The African Cup of Nations (CAN) football tournament is always a big event in African countries, especially for those represented. This year, the 26th CAN tournament was held in Ghana between January 20th to February 10th. The tournament began as a small event in 1957, hosted by Sudan, where Egypt was the first winner. The tournament has overtime changed in scope and sophistication. More teams now participate and the whole continent is riveted to the games.
Sixteen teams grouped in four groups of four battle for the championship and show their skills of football to a world audience.
This audience hitherto comprised only the in-stadium spectators, television viewers and radio listeners. Since Tunisia 2004, the viewing audience extended to the Internet.
Using pay-per-view online sites, games where streamed live to spectators worldwide. This phenomenon was exciting for Africans in diaspora. This marked the turn in viewership for the diaspora who could now get instantaneous or on-demand commentaries, results, proud success stories as well as disappointments. By 2008, a lot of people outside Africa were able to watch these games online without paying for them. Some pay-per-view websites still exist but are challenged by those offering free services. In addition, YouTube and other video sharing sites accommodate short videos of highlights of the games.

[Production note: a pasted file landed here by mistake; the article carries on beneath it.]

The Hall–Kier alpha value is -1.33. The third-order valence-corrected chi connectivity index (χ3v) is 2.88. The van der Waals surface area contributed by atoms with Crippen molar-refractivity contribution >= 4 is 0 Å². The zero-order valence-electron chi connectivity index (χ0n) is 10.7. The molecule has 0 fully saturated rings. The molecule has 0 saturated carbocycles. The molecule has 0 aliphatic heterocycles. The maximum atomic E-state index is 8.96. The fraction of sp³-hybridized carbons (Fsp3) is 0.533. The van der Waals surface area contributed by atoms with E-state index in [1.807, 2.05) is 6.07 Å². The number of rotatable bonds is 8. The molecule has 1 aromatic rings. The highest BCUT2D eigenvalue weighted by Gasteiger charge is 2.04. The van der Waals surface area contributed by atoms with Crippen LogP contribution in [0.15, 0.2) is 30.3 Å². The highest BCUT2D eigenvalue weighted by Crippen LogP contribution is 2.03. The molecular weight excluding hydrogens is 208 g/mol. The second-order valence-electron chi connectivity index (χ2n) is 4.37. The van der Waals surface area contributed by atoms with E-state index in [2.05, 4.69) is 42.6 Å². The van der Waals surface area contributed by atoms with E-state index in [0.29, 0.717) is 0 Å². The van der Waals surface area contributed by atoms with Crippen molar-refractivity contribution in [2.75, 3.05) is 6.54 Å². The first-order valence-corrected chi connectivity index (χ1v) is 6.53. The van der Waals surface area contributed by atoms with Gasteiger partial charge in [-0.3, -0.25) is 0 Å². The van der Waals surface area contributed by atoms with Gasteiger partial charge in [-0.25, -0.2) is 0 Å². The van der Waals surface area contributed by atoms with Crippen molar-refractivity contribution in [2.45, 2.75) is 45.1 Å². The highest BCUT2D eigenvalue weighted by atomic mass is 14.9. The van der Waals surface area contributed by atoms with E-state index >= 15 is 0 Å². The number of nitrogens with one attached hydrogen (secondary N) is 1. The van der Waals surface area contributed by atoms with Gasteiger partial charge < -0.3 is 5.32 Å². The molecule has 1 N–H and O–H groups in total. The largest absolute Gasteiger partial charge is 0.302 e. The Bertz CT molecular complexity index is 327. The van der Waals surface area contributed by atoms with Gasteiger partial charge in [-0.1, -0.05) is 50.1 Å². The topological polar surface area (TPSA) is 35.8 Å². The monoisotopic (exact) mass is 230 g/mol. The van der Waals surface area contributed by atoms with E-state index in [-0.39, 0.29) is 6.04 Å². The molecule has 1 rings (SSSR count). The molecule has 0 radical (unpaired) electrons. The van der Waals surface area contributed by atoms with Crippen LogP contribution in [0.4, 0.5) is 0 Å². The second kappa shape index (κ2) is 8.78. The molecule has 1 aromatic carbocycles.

This paper analyses these emerging patterns. According to this researcher, Internet viewing has lead to an elimination of geographical constraints that previously dictated how the games where viewed. This convergence of Information and Communication Technologies (ICTs) has demonstrated that television viewing is evolving. On-demand and live viewing has changed the pattern of content distribution. In the past, if one missed the games and their reruns, a videocassette or DVD became the only means to see the games. With Internet as the new medium, physical storage is replaced by URLs shared within emails that link to archived games. The resulting effect on the diaspora is shrinkage in cultural isolation.